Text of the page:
When it was asked of a friend of David Hume why the great author had neglected to address some obscure but important source in his History of England, the old man replied, “Why, mon, David read a vast deal before he set about a piece of his book; but his usual seat was the sofa, and he often wrote with his legs up; and it would have been unco’ fashious to have moved across the room when any little doubt occurred.”
He was not being unfair. Hume himself, having taken a break due to boredom halfway through the writing of his History, would blithely tell his publisher that he was “engaged in no work at present; but if I tire of idleness, or more properly speaking, of reading for my amusement, I may probably continue my History.” The largest obstacle to the completion of his great work, his “only discouragement,” was that he could not hope to finish the books “in [his] closet”, and would have to exert himself: he “must apply to the great for papers and intelligence, a thing I mortally abhor.” His apparently incurable laziness was reflected in his appearance, which, from his “broad and flat” face (“without any other expression than that of imbecility”) to his “vacant and spiritless” eyes, was “far better fitted to communicate the idea of a turtle-eating alderman, than of a refined philosopher.”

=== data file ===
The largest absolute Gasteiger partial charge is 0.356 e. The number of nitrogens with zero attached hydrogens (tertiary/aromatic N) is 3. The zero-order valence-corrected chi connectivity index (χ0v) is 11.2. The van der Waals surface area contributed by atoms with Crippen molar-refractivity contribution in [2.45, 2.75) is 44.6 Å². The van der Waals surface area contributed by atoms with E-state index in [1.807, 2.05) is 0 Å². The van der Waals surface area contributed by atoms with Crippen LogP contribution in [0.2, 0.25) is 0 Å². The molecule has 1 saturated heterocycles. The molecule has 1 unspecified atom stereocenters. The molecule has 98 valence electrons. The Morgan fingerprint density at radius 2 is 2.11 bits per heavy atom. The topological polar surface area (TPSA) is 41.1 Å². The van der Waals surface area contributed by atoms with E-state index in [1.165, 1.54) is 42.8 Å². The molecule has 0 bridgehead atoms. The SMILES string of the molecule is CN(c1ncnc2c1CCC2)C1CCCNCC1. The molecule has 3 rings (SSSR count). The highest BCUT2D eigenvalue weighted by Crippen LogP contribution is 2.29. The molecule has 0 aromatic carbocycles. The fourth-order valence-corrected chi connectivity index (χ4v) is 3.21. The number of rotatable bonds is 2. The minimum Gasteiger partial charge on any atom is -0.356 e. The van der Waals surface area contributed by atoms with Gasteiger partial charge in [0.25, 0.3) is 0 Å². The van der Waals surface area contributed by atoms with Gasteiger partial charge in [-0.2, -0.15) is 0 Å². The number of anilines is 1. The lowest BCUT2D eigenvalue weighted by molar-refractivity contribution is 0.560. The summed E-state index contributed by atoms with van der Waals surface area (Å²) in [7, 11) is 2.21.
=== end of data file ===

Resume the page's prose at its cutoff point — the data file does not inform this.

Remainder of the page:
Nor was it a passing phase; even in industry, the man was idle. Writing again to his publisher, having begun to “tire of [his current] course of life” (by which he meant “such a life of dissipation as not to be able to think of any serious occupation”), he described some of the diligent researches he had been recently undertaking, which he hoped to use in a future (“very distant”) edition: he had “run over” the memoirs of King James and “picked up some curious passages.” Of course, he soon thought better of the idea, and relapsed into sloth and indolence. “Some push me to continue my History. Millar [Hume’s publisher] offers me any price. All the Marlborough papers are offered me; and I believe nobody would venture to refuse me. But cui bono? Why should I forego idleness, and sauntering, and society, and expose myself again to the clamours of a stupid factious public? I am not yet tired of doing nothing; and am become too wise either to mind censure or applause.”
This attitude inevitably found a sort of expression in his work; introducing the first volume of his History, he wrote that